While my kids are obviously not old enough to use a system like this for managing their money and allowance, I think it’s a great solution for those of you who do have children who may want to go out with their friends and spend some money.

Because I know many of you have older kids, I am still really excited to share this resource with you.

Here’s how it works:

  • When you sign up for Greenlight, you register your child (or children).
  • They will be sent a debit card in the mail that has their name on it – I feel that this really helps kids feel responsible since it’s directly tied to them.

However, unlike a regular debit card, it has parental controls on it that makes for much more flexible spending.

You can control where your kids spend their money – so, if you only want them to be able to buy items at the local grocery store, you can just add that store to their account. If they try to spend money elsewhere (such as at the video game or candy store), the card just won’t work. Here is a brief video showing how it works:

You can add and remove stores, deposit money, etc. very quickly anywhere that you have Internet access. This makes it great for when you are on vacation especially where there may be new stores that your child wants to spend money at.

CLICK HERE TO GET $20 FOR SIGNING UP

I think that this is a great way to help teach your child responsibility and give them the “freedom” of having their own money and debit card…just a little bit more control. Your child isn’t an adult yet – they don’t need that kind of freedom quite yet 🙂 Here are a few FAQs about Greenlight to help you decide if it’s the right solution for your family:

Greenlight FAQs

 

  • How much does it cost? There is an initial $20 deposit you have to put into the account to activate it.
  • How old does your child need to be? Any age is allowed, but if they want to create their own account, they must be over the age of 13.
  • What information is needed to get started? Email address, mobile phone number, children’s names and ages, your full name, mailing address, date of birth, SSN, and debit card of bank account. I’ll admit, I was a little nervous about the last two, but Greenlight has assured it’s customers that security is very important to them.
  • Do you have to have a smart phone? Someone will need to have an a smart phone and the app to use it. However, your child does not need to have a phone to use their debit card.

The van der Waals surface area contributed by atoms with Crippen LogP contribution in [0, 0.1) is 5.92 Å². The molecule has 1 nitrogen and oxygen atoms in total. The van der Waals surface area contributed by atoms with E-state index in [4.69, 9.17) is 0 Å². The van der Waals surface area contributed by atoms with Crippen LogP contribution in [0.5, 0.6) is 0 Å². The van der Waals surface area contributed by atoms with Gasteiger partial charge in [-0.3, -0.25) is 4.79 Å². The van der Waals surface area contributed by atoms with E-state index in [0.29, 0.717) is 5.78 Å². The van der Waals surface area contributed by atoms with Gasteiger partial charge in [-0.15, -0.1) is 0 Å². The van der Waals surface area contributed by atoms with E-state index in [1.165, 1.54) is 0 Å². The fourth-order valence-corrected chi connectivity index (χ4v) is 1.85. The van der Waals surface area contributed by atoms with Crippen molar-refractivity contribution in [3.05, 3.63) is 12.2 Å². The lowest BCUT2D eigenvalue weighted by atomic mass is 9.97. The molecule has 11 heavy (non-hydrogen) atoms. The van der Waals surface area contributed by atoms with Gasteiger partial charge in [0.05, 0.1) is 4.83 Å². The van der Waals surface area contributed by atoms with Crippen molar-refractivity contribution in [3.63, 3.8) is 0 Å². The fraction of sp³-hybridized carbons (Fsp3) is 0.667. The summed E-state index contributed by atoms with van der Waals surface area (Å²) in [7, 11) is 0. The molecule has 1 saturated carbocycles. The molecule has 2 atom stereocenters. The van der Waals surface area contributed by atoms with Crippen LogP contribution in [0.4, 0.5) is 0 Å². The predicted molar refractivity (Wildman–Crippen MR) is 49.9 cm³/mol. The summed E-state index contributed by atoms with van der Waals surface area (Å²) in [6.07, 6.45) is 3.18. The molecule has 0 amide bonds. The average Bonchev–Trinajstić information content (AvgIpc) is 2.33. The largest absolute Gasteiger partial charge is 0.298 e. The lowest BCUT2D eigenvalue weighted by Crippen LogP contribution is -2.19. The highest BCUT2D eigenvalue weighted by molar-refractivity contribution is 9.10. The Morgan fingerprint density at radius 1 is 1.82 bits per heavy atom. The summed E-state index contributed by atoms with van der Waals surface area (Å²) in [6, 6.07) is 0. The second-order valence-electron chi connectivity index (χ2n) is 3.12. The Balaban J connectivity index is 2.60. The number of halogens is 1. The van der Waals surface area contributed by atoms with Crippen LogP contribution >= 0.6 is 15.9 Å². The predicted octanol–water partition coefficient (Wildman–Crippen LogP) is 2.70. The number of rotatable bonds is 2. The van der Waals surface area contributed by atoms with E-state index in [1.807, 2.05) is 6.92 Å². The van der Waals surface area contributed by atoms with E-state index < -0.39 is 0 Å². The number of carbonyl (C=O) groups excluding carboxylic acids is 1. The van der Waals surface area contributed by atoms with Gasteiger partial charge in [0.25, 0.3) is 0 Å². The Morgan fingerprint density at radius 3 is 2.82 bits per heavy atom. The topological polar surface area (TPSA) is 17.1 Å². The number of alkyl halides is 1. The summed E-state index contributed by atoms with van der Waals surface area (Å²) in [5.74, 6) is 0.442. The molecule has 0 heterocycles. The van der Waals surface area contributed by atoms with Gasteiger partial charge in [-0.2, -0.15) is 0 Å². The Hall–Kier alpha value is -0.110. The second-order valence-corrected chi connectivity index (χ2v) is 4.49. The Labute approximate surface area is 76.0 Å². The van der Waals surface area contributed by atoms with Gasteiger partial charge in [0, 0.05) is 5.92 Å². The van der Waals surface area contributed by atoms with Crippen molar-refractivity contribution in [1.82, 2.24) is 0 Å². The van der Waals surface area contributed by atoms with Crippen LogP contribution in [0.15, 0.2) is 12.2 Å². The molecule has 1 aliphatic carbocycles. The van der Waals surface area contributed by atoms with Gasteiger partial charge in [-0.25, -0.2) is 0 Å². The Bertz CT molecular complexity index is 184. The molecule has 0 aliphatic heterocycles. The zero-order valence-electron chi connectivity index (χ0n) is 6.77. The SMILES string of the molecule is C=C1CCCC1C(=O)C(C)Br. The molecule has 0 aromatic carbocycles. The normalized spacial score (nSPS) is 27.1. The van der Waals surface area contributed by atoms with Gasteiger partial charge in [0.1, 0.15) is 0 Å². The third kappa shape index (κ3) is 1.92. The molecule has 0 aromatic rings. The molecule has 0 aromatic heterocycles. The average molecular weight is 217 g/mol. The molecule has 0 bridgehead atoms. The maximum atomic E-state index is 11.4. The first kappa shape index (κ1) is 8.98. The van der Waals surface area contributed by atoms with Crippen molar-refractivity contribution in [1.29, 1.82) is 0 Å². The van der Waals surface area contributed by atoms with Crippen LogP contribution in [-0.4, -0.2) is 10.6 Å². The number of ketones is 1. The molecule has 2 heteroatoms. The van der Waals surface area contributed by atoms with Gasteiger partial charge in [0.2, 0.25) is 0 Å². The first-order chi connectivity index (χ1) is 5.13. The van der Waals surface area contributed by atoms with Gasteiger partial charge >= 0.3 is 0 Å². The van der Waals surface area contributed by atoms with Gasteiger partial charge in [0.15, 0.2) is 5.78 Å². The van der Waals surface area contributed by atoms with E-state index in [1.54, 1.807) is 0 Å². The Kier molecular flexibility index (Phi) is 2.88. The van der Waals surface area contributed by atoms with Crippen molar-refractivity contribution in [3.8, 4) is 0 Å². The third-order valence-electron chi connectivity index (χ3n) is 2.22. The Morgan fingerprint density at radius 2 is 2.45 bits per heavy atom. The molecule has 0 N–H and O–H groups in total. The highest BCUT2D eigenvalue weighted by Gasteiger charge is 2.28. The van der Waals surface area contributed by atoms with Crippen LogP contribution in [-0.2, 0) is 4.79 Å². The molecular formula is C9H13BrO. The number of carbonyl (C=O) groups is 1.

• What is the cost? If you go through my link, you will get $20 deposited into your account AND a free month. After that, it is just $4.99 a month for up to five cards. No other fees.
  • Can it be used internationally? I thought this was pretty cool – YES! And there are no fees. I think this card would be awesome for vacations and letting kids get their souvenirs. Here are the countries where Greenlight can be used.

 

CLICK HERE TO GET $20 FOR SIGNING UP

 

Chore Apps For Kids

 

  • Chore Monster
  • Chore Pad
  • Your Rule Chores
  • iRewardChart
  • MyChoreApp

I love that you can use this to hand out allowance, rahter than just giving out cash. I know plenty of kids that just aren’t responsible enough to be carrying around a wad of cash – and if it gets lost..it’s lost. With the Greenlight card, if they lose it, you can immediately turn it off so it can’t be used.

As your child gets older and earns more responsibility, you can add more stores – or even allow access to any store. However, if things get out of control, you can change the settings easily.

It’s also nice because you can get notifications whenever your child spends money, which might be helpful as you are giving them more responsibility.

Greenlight is $4.99 a month – however, I’ve worked out an exclusive deal for all of you! You get the service for free for 30 days, as well as $20 deposited into your account. 

You do have to sign up directly through this link though to get this offer. It’s a great opportunity to see if this way of managing allowance and money for your child is the right way.

Family Chore Charts

One way to stay on top of  chores is to have a chore chart. It can be as simple or as elaborate as you would like it to be.

Chore charts are a great visual for children. It’s a tangible way for them to see what they are being asked to do. It is also a great way to stay on top of things and to keep track of what every member of the family is responsible for- including the parents! Include the adults in the family, too. This way everyone can see what it takes to run a household.

My sister, Diana, started doing daily and weekly chore charts for their kids several years ago. When we went to visit them recently, I was amazed by how they just did their chores without putting up a fight. They just knew what was expected of them because it had become a part of their routine.

You can make your own, buy one on Etsy, or peruse Pinterest for free ones! There are even chore apps on your digital devices that are helpful. Here are a few that I liked:

 

There are many ways to manage your child’s chores and allowance, and it will be different for every family (and perhaps every child). Hopefully this post will give you a little more insight into how to better manage your families time and resources!